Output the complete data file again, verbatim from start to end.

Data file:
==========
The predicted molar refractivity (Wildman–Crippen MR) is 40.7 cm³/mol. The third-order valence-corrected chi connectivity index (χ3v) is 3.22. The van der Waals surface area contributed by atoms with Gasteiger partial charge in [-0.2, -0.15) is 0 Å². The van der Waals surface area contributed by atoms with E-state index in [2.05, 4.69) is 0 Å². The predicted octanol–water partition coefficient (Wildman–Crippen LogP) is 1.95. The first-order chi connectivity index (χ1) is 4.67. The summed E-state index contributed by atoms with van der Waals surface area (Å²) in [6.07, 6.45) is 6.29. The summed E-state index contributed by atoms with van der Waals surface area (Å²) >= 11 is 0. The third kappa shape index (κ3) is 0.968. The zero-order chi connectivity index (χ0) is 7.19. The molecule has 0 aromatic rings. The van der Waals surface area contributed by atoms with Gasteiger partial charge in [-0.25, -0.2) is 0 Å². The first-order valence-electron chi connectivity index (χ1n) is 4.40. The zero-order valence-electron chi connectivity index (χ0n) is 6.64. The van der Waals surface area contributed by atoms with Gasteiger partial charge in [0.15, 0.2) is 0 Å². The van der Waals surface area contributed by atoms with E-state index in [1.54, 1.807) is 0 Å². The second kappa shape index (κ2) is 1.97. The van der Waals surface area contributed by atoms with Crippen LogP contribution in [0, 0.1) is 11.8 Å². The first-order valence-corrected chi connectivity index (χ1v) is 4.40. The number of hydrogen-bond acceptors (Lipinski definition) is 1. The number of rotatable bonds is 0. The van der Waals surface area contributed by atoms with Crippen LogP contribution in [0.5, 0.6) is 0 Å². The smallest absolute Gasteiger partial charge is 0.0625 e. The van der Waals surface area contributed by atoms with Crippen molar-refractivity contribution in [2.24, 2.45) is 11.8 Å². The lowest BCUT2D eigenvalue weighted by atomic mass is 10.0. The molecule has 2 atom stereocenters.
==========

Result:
The predicted molar refractivity (Wildman–Crippen MR) is 40.7 cm³/mol. The third-order valence-corrected chi connectivity index (χ3v) is 3.22. The van der Waals surface area contributed by atoms with Gasteiger partial charge in [-0.2, -0.15) is 0 Å². The van der Waals surface area contributed by atoms with E-state index in [2.05, 4.69) is 0 Å². The predicted octanol–water partition coefficient (Wildman–Crippen LogP) is 1.95. The first-order chi connectivity index (χ1) is 4.67. The summed E-state index contributed by atoms with van der Waals surface area (Å²) in [6.07, 6.45) is 6.29. The summed E-state index contributed by atoms with van der Waals surface area (Å²) >= 11 is 0. The third kappa shape index (κ3) is 0.968. The zero-order chi connectivity index (χ0) is 7.19. The molecule has 0 aromatic rings. The van der Waals surface area contributed by atoms with Gasteiger partial charge in [-0.25, -0.2) is 0 Å². The first-order valence-electron chi connectivity index (χ1n) is 4.40. The zero-order valence-electron chi connectivity index (χ0n) is 6.64. The van der Waals surface area contributed by atoms with Gasteiger partial charge in [0.15, 0.2) is 0 Å². The van der Waals surface area contributed by atoms with E-state index in [1.54, 1.807) is 0 Å². The second kappa shape index (κ2) is 1.97. The van der Waals surface area contributed by atoms with Crippen LogP contribution in [0, 0.1) is 11.8 Å². The first-order valence-corrected chi connectivity index (χ1v) is 4.40. The number of hydrogen-bond acceptors (Lipinski definition) is 1. The number of rotatable bonds is 0. The van der Waals surface area contributed by atoms with Crippen LogP contribution in [0.5, 0.6) is 0 Å². The smallest absolute Gasteiger partial charge is 0.0625 e. The van der Waals surface area contributed by atoms with Crippen molar-refractivity contribution in [2.24, 2.45) is 11.8 Å². The lowest BCUT2D eigenvalue weighted by atomic mass is 10.0. The molecule has 2 atom stereocenters.